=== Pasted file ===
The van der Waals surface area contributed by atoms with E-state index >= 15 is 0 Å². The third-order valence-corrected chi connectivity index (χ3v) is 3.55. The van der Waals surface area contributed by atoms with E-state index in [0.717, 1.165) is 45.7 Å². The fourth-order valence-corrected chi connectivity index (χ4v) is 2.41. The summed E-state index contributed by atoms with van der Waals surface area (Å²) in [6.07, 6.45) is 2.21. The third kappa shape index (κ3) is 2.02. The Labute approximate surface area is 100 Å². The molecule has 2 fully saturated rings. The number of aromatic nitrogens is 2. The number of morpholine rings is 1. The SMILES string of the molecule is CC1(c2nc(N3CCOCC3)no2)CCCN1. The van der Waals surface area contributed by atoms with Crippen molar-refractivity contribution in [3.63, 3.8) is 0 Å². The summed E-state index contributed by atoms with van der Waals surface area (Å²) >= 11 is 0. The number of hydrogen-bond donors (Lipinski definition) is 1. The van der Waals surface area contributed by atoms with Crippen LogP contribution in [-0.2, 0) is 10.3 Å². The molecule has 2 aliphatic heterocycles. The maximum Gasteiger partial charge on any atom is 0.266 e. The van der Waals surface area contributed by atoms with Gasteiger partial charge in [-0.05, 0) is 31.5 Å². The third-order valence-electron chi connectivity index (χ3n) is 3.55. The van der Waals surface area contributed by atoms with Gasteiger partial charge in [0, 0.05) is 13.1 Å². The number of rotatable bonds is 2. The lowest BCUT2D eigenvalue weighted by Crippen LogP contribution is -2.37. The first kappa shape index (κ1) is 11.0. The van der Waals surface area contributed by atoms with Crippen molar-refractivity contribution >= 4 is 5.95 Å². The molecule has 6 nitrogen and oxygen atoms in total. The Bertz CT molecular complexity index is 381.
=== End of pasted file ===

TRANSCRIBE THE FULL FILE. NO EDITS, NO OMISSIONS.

The van der Waals surface area contributed by atoms with E-state index >= 15 is 0 Å². The third-order valence-corrected chi connectivity index (χ3v) is 3.55. The van der Waals surface area contributed by atoms with E-state index in [0.717, 1.165) is 45.7 Å². The fourth-order valence-corrected chi connectivity index (χ4v) is 2.41. The summed E-state index contributed by atoms with van der Waals surface area (Å²) in [6.07, 6.45) is 2.21. The third kappa shape index (κ3) is 2.02. The Labute approximate surface area is 100 Å². The molecule has 2 fully saturated rings. The number of aromatic nitrogens is 2. The number of morpholine rings is 1. The SMILES string of the molecule is CC1(c2nc(N3CCOCC3)no2)CCCN1. The van der Waals surface area contributed by atoms with Crippen molar-refractivity contribution in [3.63, 3.8) is 0 Å². The summed E-state index contributed by atoms with van der Waals surface area (Å²) >= 11 is 0. The number of hydrogen-bond donors (Lipinski definition) is 1. The van der Waals surface area contributed by atoms with Crippen LogP contribution in [-0.2, 0) is 10.3 Å². The molecule has 2 aliphatic heterocycles. The maximum Gasteiger partial charge on any atom is 0.266 e. The van der Waals surface area contributed by atoms with Gasteiger partial charge in [-0.05, 0) is 31.5 Å². The third-order valence-electron chi connectivity index (χ3n) is 3.55. The van der Waals surface area contributed by atoms with Gasteiger partial charge in [0, 0.05) is 13.1 Å². The number of rotatable bonds is 2. The lowest BCUT2D eigenvalue weighted by Crippen LogP contribution is -2.37. The first kappa shape index (κ1) is 11.0. The van der Waals surface area contributed by atoms with Crippen molar-refractivity contribution >= 4 is 5.95 Å². The molecule has 6 nitrogen and oxygen atoms in total. The Bertz CT molecular complexity index is 381.